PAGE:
New Guinea Singing Dog Natural Habitat
The island of New Guinea is located just north of Australia, close to the Equator and bordered on the eastern side by the Pacific Ocean. New Guinea is the world’s second largest island.
The island of New Guinea is administratively divided into the independent country Papua New Guinea on the eastern side and the Indonesian provinces of Papua and West Papua on the western half. Numerous tribes still live in the Highlands across the island.
A tribesman in ceremonial dress
Young boy with village dog
In order to truly understand Singers, you must know something of their native environment. They are what they are today because of thousands of years of natural selection that has adapted them to the conditions in the Highlands of New Guinea (NG), the second largest island in the world (only Greenland is larger). The coastal areas of NG have thick tropical jungles, extensive swamps and meandering rivers. Even today there are no roads into the Papua NG Highlands from the southern coast because the mountain escarpments guarding the interior are too steep. There is only one road from the northern coast to the interior. Access is in general by climbing on foot, plane, or helicopter. The interior of the island is dominated on the southern side by a massive mountain range containing the tallest mountains between the Andes and the Alps. New Guinea even has permanent glaciers left over from the last Ice Age, although they are slowly disappearing. The center of the island on the Papua New Guinea half of the island is dominated by a valley populated by the PNG native peoples. But even today there are hardly any roads and only a few fairly well developed towns.
The twin peaks of Mt. Giluwe, the second tallest mountain in Papua New Guinea, known to still have wild Singers
PNG’s indigenous people have occupied the Highland interior valley floors for at least 50,000 years. Until the 1940’s, few foreigners ventured into the Highlands. When they did, they found a large population of people still living with Stone Age technology, unaware of the outside world, growing yams and other crops in the valleys and hunting in the forests. Until very recently, there was constant warfare between tribes. The fierceness of the tribal people is another reason PNG was little explored until recently.
Because it is situated near the equator, PNG does not have seasons separated by average temperature. Instead, it has “wet” and “dry” seasons and the average temperature depends upon altitude. The lower elevations of the mountains are covered with thick forests of evergreen trees. Rainfall can be as high as 200 inches a year. The mountains rise steeply, so that the tops of the ridges may be only a few yards wide, falling away precipitously on either side. Above the lower elevation warm rain forests there are chilly, mossy cloud forests. In these forests the ground and the trees up to several feet off of the ground are covered in thick, slippery moss, and clouds hug the mountainsides like fog, making everything moist. Above the cloud forest is a deciduous forest zone, then a colder sub-Alpine ecosystem with strange pre-historic looking “trees” and dwarfed vegetation. The highest peaks have alpine grassland habitats. Singers have been reported mostly in the cloud forests and higher, from about 4,500 feet up to about 10,000 feet in elevation. The only other wild species of the genus Canis (which includes dogs, wolves, jackals, coyotes, and dingoes) that naturally lives at that high altitude is the Ethiopian wolf.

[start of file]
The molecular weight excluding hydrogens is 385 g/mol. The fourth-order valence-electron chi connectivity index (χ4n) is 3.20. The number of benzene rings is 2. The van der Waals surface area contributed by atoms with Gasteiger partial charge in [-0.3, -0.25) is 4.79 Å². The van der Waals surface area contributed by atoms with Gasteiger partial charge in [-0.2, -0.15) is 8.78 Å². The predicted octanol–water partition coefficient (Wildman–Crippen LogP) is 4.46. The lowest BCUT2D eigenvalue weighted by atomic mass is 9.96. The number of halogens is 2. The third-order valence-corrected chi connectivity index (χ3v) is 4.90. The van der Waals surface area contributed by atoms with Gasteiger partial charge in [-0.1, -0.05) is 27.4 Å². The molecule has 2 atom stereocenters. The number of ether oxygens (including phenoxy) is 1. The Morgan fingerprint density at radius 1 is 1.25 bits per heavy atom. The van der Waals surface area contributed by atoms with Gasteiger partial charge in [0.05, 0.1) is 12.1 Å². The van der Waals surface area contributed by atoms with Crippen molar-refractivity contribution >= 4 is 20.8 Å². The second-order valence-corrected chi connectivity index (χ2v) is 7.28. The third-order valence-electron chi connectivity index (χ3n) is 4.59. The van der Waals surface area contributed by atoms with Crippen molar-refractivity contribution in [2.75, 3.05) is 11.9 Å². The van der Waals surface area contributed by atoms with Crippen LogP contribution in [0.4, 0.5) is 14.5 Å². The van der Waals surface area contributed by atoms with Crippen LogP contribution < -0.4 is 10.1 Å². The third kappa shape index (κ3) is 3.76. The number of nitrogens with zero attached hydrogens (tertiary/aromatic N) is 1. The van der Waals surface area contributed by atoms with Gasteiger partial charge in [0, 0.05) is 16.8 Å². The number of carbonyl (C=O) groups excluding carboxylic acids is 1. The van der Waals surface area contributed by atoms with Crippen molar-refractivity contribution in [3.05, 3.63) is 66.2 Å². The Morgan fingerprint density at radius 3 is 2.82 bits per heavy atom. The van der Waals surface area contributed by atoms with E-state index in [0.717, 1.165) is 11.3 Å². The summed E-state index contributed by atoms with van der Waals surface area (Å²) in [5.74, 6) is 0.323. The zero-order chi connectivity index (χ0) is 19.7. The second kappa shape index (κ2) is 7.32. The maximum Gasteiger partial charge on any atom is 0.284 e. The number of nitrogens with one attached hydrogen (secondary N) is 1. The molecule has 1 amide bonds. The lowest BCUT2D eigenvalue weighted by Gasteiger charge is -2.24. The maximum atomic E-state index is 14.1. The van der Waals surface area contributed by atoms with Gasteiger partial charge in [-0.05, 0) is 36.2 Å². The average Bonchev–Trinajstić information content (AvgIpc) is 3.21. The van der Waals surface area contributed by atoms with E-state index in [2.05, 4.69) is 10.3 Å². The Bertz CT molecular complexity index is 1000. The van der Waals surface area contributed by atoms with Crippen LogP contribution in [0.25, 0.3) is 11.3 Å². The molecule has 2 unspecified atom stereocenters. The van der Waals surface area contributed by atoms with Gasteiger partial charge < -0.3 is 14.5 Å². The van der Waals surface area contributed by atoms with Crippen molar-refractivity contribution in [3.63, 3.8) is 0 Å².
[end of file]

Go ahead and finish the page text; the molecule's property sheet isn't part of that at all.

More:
NGSDCS Papua New Guinea member Mike Wilanguwe and colleagues checking out the grasslands on Mt. Giluwe, where a wild Singer had been reported by local hunters (Photo: Mike Wilanguwe)
Dokfuma in the Star Mountains where wild Singers have been twice sighted by biologists, in 1969 & 1989 Dokfuma means Dog Place in the local language (Photo B. Craig)
New Guinea has many unique animal species. It is famous for its varieties of beautiful Birds of Paradise, long beaked echidnas, tree kangaroos, and cuscus. There are small ground-dwelling kangaroos and wallabies but no kangaroos as large as the big Red and Gray kangaroos of the Australian plains. Since the extinction some 5,000 years ago of the New Guinea Tasmanian wolf, a 40-pound marsupial predator with exceptionally long jaws, Singers have been the only large land predators in PNG. The other predators of note are the lowland crocodiles and pythons, and the huge Harpy eagles that range over the entire island. In the lowlands there are also several species of poisonous snakes.
The only verified photo of a wild Singer, taken by biologist Tim Flannery at Dokfuma in 1989
Mt. Giluwe Creek grasslands - wild Singers have been reported in this area recently (Photo: Mike Wilanguwe)
Fairly fresh singer scat consisting mostly of cuscus hair (Photo: Mike Wilanguwe)
NGSD Natural Range
New Guinea has 174,850 sq. miles of land area. Only a small fraction of this is inhabited by Singers. They have been sighted from about 8,000 to 15,000 ft. altitude. Perhaps in the past before the human population expanded at lower elevations the Singer range was more extensive.
Singer range map based on elevation. The “Positive” spots are places where Singer sightings have been reported. The one “Negative” is the Torricelli Mountains where despite the presence of tree kangaroo researchers for years have reported no sightings of NGSDs. This may be due to the distance from the higher mountains.
Topographic map showing elevation of mountain ranges of New Guinea measured in meters
(1 meter = 3.3 feet)